• shows permission indicators at somewhat random times from a user's perspective (they're clearly connected to a user interaction when granted after the permission prompt was accepted)
  • violates an essential piece of the privacy contract of web permissions (permissions are always controlled by the user) by making it possible for websites to control when a permission is set without any user consent or even interaction

Specifically, the two observations above are wrong. The observable permission model is simpler:

  1. Users see temporary permission starting at the point of grant, with a red blinking indicator and the words "Allowed Temporarily". Its duration is infinity while capture is active. Sites see getUserMedia calls succeed unprompted during this time (thanks to webrtcUI.activePerms).
  2. When capture ends, users see the red blinking indicator turn gray (with bug 1697487 fixed), but the words "Allowed Temporarily" remain. Its duration is 60 minutes if capture never resumes. Sites see getUserMedia calls succeed unprompted during this time (thanks to SitePermissions.ALLOW, ... SCOPE_TEMPORARY, ... gracePeriodMs).

I feel like being re-prompted after 60 minutes when you haven't given permanent access might actually be a feature in some regards. :|

This I disagree with. I think the heuristics need to cover sustained usage, much like a screen blanker respects movie playback. It might even interfere with some security camera use cases.

Depends on: 1698000

Marking as P2. Per experience review we agreed to mark as P1 bugs only bugs that will block MR1.

Priority: P1 → P2
See Also: → 905696

Consider the following scenario as well for fixing this issue:

After the user granted permission for devices A and B and started the webRTC meeting using device A, provide a longer grace period for device B or do not start the grace period countdown for device B while A is still in usage.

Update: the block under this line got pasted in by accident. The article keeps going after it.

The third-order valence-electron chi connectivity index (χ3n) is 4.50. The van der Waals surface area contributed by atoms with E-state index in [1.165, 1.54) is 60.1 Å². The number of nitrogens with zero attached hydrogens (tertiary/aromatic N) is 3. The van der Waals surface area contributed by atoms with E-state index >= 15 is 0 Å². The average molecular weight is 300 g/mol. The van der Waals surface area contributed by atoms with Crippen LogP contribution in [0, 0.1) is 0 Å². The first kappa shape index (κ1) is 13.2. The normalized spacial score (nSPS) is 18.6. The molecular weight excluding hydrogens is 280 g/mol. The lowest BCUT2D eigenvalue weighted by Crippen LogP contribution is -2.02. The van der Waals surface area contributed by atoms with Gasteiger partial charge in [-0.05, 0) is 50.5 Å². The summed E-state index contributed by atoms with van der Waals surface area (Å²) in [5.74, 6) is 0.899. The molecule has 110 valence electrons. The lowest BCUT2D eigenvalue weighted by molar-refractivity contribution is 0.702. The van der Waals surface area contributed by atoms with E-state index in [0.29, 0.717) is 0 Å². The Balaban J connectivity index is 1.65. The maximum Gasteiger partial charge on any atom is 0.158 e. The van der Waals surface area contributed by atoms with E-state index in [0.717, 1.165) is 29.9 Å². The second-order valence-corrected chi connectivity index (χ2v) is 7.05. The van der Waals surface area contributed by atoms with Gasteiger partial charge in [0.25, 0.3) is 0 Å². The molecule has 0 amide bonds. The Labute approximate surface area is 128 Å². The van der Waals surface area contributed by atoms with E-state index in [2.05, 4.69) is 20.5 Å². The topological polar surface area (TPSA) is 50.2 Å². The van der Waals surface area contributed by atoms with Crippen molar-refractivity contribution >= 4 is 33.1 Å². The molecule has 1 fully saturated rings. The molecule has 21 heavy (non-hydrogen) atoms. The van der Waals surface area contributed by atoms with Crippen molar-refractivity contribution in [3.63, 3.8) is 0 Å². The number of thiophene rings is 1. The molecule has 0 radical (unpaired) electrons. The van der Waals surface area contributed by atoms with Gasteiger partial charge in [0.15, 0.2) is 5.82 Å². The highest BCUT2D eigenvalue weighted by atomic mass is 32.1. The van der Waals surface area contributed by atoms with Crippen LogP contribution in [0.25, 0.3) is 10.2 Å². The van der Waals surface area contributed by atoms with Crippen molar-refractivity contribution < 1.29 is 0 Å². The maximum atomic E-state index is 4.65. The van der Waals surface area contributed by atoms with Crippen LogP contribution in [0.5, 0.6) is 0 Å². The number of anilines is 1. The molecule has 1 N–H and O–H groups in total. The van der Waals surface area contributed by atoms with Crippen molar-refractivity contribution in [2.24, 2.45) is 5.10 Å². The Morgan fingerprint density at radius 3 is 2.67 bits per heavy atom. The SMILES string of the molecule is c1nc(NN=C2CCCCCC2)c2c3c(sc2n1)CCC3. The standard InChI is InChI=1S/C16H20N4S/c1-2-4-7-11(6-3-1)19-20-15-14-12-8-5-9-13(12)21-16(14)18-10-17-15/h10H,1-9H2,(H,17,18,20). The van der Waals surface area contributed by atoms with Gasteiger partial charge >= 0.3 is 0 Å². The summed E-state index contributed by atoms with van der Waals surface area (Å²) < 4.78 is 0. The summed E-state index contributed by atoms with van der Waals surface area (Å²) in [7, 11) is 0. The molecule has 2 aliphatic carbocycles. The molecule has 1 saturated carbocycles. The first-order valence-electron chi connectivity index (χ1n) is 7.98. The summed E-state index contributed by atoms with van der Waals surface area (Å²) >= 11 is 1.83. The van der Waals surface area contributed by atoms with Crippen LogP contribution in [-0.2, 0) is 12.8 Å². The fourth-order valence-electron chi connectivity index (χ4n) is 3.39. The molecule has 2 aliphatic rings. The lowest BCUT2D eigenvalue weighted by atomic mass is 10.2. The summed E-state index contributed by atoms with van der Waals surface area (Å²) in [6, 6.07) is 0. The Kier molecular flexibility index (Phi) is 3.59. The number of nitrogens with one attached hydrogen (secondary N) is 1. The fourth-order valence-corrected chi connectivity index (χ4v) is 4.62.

As it is now with the 50 seconds, if the user granted permission for device B in the setup screen (very common for webRTC pages) and decides 2 minutes into the meeting that a switch is needed to device B -> the permission panel is toggled again since we are over the grace period for device B.

Whiteboard: [proton-door-hangers] → [proton-door-hangers][priority:2c]

(In reply to Timea Cernea [:tbabos] from comment #11)

As it is now with the 50 seconds, if the user granted permission for device B in the setup screen (very common for webRTC pages) and decides 2 minutes into the meeting that a switch is needed to device B -> the permission panel is toggled again since we are over the grace period for device B.

Yes, this is a good point and adds to the reasons why 50 seconds comes up short.

... provide a longer grace period for device B or do not start the grace period countdown for device B while A is still in usage.

This would be something we'd need to consider if we were to increase the grace period only slightly. But 60 minutes is an order of magnitude larger, and seems sufficient to adequately cover this scenario without special logic, I think.

Assignee: nobody → jib
Status: NEW → ASSIGNED
Pushed by jbruaroey@mozilla.com:
https://hg.mozilla.org/integration/autoland/rev/db7dd88c258e
Bump privacy.webrtc.deviceGracePeriodTimeoutMs to 60 minutes. r=pbz,johannh
Flags: qe-verify+
Status: ASSIGNED → RESOLVED
Closed: 5 months ago
Resolution: --- → FIXED
Target Milestone: --- → 89 Branch

NI? myself for QA verification.

Flags: needinfo?(timea.babos)

Verified-fixed on latest Firefox Nightly 89.0a1 (2021-04-18) on MacOS 10.15 and Windows 10. The grace period is now by default 3600000 ms (60 minutes).

Status: RESOLVED → VERIFIED
Flags: qe-verify+
Flags: needinfo?(timea.babos)
Regressions: 1443294
Regressions: 1713095
Regressions: 1713096
No longer regressions: 1713095
No longer regressions: 1713096